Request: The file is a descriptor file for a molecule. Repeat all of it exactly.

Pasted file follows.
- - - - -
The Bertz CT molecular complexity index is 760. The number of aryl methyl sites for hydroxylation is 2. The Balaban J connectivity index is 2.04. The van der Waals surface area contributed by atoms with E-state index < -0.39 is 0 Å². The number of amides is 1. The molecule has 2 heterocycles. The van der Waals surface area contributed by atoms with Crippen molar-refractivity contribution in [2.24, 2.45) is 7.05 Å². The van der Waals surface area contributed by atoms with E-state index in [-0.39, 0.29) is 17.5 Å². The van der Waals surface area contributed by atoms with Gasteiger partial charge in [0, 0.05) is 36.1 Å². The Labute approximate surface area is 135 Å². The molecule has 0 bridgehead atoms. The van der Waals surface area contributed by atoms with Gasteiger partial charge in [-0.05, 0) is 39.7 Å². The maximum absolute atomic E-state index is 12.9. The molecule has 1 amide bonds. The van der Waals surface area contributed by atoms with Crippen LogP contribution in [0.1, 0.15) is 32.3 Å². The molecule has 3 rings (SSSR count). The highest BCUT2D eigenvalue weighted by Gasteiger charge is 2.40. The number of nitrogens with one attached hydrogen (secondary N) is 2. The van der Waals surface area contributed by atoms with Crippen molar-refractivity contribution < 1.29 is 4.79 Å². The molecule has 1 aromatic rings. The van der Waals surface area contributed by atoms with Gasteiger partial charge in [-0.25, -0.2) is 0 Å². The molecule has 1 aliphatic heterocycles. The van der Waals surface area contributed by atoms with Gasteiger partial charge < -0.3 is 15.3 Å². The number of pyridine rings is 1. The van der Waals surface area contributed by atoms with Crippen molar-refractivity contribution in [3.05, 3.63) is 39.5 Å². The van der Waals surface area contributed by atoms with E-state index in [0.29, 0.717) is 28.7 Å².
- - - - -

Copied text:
The Bertz CT molecular complexity index is 760. The number of aryl methyl sites for hydroxylation is 2. The Balaban J connectivity index is 2.04. The van der Waals surface area contributed by atoms with E-state index < -0.39 is 0 Å². The number of amides is 1. The molecule has 2 heterocycles. The van der Waals surface area contributed by atoms with Crippen molar-refractivity contribution in [2.24, 2.45) is 7.05 Å². The van der Waals surface area contributed by atoms with E-state index in [-0.39, 0.29) is 17.5 Å². The van der Waals surface area contributed by atoms with Gasteiger partial charge in [0, 0.05) is 36.1 Å². The Labute approximate surface area is 135 Å². The molecule has 0 bridgehead atoms. The van der Waals surface area contributed by atoms with Gasteiger partial charge in [-0.05, 0) is 39.7 Å². The maximum absolute atomic E-state index is 12.9. The molecule has 1 amide bonds. The van der Waals surface area contributed by atoms with Crippen LogP contribution in [0.1, 0.15) is 32.3 Å². The molecule has 3 rings (SSSR count). The highest BCUT2D eigenvalue weighted by Gasteiger charge is 2.40. The number of nitrogens with one attached hydrogen (secondary N) is 2. The van der Waals surface area contributed by atoms with Crippen molar-refractivity contribution < 1.29 is 4.79 Å². The molecule has 1 aromatic rings. The van der Waals surface area contributed by atoms with Gasteiger partial charge in [-0.25, -0.2) is 0 Å². The molecule has 1 aliphatic heterocycles. The van der Waals surface area contributed by atoms with Gasteiger partial charge < -0.3 is 15.3 Å². The number of pyridine rings is 1. The van der Waals surface area contributed by atoms with Crippen molar-refractivity contribution in [3.05, 3.63) is 39.5 Å². The van der Waals surface area contributed by atoms with E-state index in [0.29, 0.717) is 28.7 Å².